Even after George Sr.’s death, Eliza remained a generous patron of the Catholic Church, such that her funeral was attended by several bishops and officials from different dioceses from across the State. Conjecture to be sure, but is it surprising that the Rev. Gabriels, possessing knowledge of a damning personal secret of one of the wealthiest political families in New York State, became the Bishop of Ogdensburg in 1892?
It appears that George Sr. and Eliza continued their affair for more than decade. Ursula died in 1874; in 1875 George Sr. was maintaining two households, one in Albany with his late wife’s sister, and one in Troy, where he resided with Eliza and their children. I believe George Sr. – who served as Mayor of Albany from 1860 to 1862, 1866 to 1868, and from 1870 to 1874 – was keeping his family in Troy a secret from Albany society. I can find no notice of Eliza or their children in the press of the time.
Which brings us back to the Adirondacks. According to the History of Hamilton County, John Boyd Thacher “built a cabin for the use of his father [George Sr.],” in 1867 on Thacher Island on Blue Mountain Lake. Could it be that the island was purchased specifically as a place for George Sr. to spend time with his secret second family? I’ve never found evidence John Boyd Thacher ever spent time there at all.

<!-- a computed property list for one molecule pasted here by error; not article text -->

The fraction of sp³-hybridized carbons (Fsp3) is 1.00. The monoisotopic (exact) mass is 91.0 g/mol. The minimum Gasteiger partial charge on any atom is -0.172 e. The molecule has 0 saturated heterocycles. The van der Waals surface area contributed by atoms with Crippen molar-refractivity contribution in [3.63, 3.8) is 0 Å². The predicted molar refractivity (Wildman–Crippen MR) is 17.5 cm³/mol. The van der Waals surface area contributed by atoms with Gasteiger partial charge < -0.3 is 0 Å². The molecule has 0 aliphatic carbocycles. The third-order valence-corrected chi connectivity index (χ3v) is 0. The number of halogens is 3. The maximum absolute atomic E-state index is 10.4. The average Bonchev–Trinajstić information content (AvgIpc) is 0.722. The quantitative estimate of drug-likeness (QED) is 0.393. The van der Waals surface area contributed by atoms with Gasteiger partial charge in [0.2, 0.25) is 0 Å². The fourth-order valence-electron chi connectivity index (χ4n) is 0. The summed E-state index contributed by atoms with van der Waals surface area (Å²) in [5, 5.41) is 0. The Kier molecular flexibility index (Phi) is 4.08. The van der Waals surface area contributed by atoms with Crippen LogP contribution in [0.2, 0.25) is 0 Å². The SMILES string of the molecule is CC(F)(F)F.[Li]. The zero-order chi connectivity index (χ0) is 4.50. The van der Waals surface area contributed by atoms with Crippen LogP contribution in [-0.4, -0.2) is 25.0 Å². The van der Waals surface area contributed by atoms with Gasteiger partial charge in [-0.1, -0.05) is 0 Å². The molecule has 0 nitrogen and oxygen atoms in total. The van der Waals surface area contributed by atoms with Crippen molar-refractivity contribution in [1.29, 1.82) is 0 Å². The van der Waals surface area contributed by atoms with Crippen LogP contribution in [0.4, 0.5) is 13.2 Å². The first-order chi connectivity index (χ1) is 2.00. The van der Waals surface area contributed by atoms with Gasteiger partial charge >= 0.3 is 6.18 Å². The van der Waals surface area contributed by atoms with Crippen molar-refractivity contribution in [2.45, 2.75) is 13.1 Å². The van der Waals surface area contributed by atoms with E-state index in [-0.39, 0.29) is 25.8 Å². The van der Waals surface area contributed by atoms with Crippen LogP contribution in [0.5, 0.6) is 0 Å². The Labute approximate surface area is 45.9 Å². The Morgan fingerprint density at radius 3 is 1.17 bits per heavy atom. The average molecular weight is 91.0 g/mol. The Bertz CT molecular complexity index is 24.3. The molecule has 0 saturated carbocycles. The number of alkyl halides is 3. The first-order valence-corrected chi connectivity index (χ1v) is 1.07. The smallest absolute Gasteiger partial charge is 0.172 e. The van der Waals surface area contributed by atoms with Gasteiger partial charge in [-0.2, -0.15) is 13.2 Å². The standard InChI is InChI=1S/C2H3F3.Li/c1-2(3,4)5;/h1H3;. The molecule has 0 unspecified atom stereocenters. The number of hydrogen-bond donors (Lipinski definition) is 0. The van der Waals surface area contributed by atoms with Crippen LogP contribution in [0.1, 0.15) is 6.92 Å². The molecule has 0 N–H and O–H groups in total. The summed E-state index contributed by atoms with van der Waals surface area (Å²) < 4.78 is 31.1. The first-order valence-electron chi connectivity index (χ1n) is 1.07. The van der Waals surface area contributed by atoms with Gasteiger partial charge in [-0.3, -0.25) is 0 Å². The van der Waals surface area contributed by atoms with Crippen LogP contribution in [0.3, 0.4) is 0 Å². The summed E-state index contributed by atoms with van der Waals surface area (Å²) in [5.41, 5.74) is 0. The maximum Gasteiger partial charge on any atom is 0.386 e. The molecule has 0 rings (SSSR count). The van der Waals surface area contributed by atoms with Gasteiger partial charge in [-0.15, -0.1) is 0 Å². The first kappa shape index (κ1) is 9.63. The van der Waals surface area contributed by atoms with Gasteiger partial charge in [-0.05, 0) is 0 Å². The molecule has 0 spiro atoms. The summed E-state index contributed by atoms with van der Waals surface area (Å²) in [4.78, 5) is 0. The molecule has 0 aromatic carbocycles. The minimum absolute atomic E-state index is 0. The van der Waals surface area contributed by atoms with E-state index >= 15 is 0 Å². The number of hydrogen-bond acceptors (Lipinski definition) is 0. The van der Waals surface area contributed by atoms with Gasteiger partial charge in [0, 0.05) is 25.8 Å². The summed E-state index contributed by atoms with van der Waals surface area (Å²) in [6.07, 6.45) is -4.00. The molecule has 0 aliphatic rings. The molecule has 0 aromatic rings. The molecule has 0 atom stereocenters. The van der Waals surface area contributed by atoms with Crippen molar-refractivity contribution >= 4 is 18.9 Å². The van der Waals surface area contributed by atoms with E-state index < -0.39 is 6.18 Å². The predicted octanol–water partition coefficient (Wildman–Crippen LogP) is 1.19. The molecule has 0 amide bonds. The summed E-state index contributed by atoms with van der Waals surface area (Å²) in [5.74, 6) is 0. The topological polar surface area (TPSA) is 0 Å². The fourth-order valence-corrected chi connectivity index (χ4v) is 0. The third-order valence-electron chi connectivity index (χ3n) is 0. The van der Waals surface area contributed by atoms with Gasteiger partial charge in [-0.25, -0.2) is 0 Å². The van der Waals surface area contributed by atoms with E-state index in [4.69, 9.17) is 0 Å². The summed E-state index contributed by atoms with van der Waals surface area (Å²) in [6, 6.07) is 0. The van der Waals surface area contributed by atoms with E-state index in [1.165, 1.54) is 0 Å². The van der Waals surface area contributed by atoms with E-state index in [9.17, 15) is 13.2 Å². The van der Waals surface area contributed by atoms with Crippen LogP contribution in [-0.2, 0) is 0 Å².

The evidence does show that George Sr. and Eliza, and their two children, regularly stayed at the Thacher Camp on Indian Point. According to historian Larry Miller, it was common for Raquette Lake camp owners to end a long day of travel by train, stage coach and steamer at Ike Kenwill’s Raquette Lake House on Tioga Point. They would stay the night and then move on to their private camps the next morning. Sure enough, George Sr. and Eliza and their family appear at least twice in the Raquette Lake House guest registry.
We also have letters written by George Sr. to his son George Jr. from the Thacher Camp on Indian Point referencing the children’s nicknames Willie and Mamie.
I believe George Sr. hoped to keep Albany society in the dark about his relationship with Eliza and their children. This could explain why the land on Indian Point was put in John Boyd Thacher’s name. While most of the other private camps on Raquette Lake at the time appeared on maps and in the photos of Seneca Ray Stoddard, the Thacher Camp was notably absent.
The property on Indian Point appears to have been abandoned between 1886 and 1910, and the original Thacher Camp cabin disappeared without a trace. At the time of George Hornell Thacher Sr.’s death in 1887, his son John Boyd Thacher established a summer residence in Altamont, NY and George Jr. began to summer in Manchester, Vt. I suspect that they associated the Adirondack camps with Eliza’s side of the family, but we may never know the full truth.
Last summer I hosted Nancy Morris Tuthill, the great-great-granddaughter of George and Eliza, at our cabin on Indian Point. It’s fitting that this descendant of Eliza, who brought the Thachers to the Adirondacks, is a resident of Lake Placid.
Portraits of George Sr. and Ursula courtesy American Miniature Portraits.